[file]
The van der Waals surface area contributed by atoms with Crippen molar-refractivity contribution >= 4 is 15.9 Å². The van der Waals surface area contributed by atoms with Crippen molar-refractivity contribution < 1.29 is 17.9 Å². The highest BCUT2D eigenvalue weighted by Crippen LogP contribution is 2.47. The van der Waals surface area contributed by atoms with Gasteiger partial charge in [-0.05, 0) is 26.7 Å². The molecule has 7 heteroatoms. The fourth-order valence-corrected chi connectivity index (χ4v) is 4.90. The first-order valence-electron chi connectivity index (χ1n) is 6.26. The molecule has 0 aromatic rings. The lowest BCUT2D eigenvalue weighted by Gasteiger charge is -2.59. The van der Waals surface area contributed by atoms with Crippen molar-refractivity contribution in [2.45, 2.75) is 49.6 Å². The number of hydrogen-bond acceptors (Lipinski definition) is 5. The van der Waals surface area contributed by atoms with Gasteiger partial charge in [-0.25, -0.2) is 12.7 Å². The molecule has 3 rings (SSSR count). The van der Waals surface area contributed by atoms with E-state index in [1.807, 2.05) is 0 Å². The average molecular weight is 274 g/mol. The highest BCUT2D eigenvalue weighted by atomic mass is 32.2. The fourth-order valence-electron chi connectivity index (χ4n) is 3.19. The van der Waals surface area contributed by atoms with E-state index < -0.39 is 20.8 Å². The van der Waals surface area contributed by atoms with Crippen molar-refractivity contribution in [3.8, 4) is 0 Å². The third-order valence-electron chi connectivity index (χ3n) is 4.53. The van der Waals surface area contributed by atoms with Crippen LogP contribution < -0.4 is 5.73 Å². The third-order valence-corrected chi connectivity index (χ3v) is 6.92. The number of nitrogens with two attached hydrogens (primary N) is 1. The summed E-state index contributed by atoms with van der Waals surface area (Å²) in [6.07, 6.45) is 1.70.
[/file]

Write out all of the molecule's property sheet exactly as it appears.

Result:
The van der Waals surface area contributed by atoms with Crippen molar-refractivity contribution >= 4 is 15.9 Å². The van der Waals surface area contributed by atoms with Crippen molar-refractivity contribution < 1.29 is 17.9 Å². The highest BCUT2D eigenvalue weighted by Crippen LogP contribution is 2.47. The van der Waals surface area contributed by atoms with Gasteiger partial charge in [-0.05, 0) is 26.7 Å². The molecule has 7 heteroatoms. The fourth-order valence-corrected chi connectivity index (χ4v) is 4.90. The first-order valence-electron chi connectivity index (χ1n) is 6.26. The molecule has 0 aromatic rings. The lowest BCUT2D eigenvalue weighted by Gasteiger charge is -2.59. The van der Waals surface area contributed by atoms with Crippen molar-refractivity contribution in [2.45, 2.75) is 49.6 Å². The number of hydrogen-bond acceptors (Lipinski definition) is 5. The van der Waals surface area contributed by atoms with Gasteiger partial charge in [-0.25, -0.2) is 12.7 Å². The molecule has 3 rings (SSSR count). The van der Waals surface area contributed by atoms with E-state index in [1.807, 2.05) is 0 Å². The average molecular weight is 274 g/mol. The highest BCUT2D eigenvalue weighted by atomic mass is 32.2. The fourth-order valence-electron chi connectivity index (χ4n) is 3.19. The van der Waals surface area contributed by atoms with E-state index < -0.39 is 20.8 Å². The van der Waals surface area contributed by atoms with Crippen molar-refractivity contribution in [3.8, 4) is 0 Å². The third-order valence-electron chi connectivity index (χ3n) is 4.53. The van der Waals surface area contributed by atoms with Crippen LogP contribution < -0.4 is 5.73 Å². The third-order valence-corrected chi connectivity index (χ3v) is 6.92. The number of nitrogens with two attached hydrogens (primary N) is 1. The summed E-state index contributed by atoms with van der Waals surface area (Å²) in [6.07, 6.45) is 1.70.